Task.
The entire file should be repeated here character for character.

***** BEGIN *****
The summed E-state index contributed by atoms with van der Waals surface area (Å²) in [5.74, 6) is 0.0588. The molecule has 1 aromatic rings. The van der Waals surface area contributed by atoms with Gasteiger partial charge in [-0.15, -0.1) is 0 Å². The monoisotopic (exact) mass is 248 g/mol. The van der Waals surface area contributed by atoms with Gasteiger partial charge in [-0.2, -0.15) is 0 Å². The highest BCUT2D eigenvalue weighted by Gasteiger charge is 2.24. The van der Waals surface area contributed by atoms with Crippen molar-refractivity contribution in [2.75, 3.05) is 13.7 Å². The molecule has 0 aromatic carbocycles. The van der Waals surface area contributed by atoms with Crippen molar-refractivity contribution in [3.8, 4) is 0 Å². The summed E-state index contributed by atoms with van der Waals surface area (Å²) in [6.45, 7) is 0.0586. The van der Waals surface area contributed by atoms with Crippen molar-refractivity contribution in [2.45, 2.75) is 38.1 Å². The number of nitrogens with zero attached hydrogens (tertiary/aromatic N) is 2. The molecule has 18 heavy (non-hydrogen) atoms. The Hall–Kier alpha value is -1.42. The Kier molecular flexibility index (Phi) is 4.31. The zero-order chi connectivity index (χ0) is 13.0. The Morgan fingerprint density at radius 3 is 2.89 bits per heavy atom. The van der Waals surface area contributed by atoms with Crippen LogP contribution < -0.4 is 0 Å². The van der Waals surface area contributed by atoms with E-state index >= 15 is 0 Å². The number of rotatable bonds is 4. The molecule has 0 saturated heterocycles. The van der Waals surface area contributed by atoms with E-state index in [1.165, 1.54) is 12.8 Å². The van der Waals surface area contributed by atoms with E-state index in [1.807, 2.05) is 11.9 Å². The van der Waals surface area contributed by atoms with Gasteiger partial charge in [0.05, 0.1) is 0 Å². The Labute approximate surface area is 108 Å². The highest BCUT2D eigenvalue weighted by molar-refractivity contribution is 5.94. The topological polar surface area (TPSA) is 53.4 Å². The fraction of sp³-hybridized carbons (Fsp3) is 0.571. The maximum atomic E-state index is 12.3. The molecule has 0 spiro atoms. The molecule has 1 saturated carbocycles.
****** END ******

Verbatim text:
The summed E-state index contributed by atoms with van der Waals surface area (Å²) in [5.74, 6) is 0.0588. The molecule has 1 aromatic rings. The van der Waals surface area contributed by atoms with Gasteiger partial charge in [-0.15, -0.1) is 0 Å². The monoisotopic (exact) mass is 248 g/mol. The van der Waals surface area contributed by atoms with Gasteiger partial charge in [-0.2, -0.15) is 0 Å². The highest BCUT2D eigenvalue weighted by Gasteiger charge is 2.24. The van der Waals surface area contributed by atoms with Crippen molar-refractivity contribution in [2.75, 3.05) is 13.7 Å². The molecule has 0 aromatic carbocycles. The van der Waals surface area contributed by atoms with Crippen molar-refractivity contribution in [3.8, 4) is 0 Å². The summed E-state index contributed by atoms with van der Waals surface area (Å²) in [6.45, 7) is 0.0586. The van der Waals surface area contributed by atoms with Crippen molar-refractivity contribution in [2.45, 2.75) is 38.1 Å². The number of nitrogens with zero attached hydrogens (tertiary/aromatic N) is 2. The molecule has 18 heavy (non-hydrogen) atoms. The Hall–Kier alpha value is -1.42. The Kier molecular flexibility index (Phi) is 4.31. The zero-order chi connectivity index (χ0) is 13.0. The Morgan fingerprint density at radius 3 is 2.89 bits per heavy atom. The van der Waals surface area contributed by atoms with Crippen LogP contribution < -0.4 is 0 Å². The van der Waals surface area contributed by atoms with E-state index >= 15 is 0 Å². The number of rotatable bonds is 4. The molecule has 0 saturated heterocycles. The van der Waals surface area contributed by atoms with E-state index in [1.165, 1.54) is 12.8 Å². The van der Waals surface area contributed by atoms with E-state index in [1.807, 2.05) is 11.9 Å². The van der Waals surface area contributed by atoms with Gasteiger partial charge in [0.05, 0.1) is 0 Å². The Labute approximate surface area is 108 Å². The highest BCUT2D eigenvalue weighted by molar-refractivity contribution is 5.94. The topological polar surface area (TPSA) is 53.4 Å². The fraction of sp³-hybridized carbons (Fsp3) is 0.571. The maximum atomic E-state index is 12.3. The molecule has 0 spiro atoms. The molecule has 1 saturated carbocycles.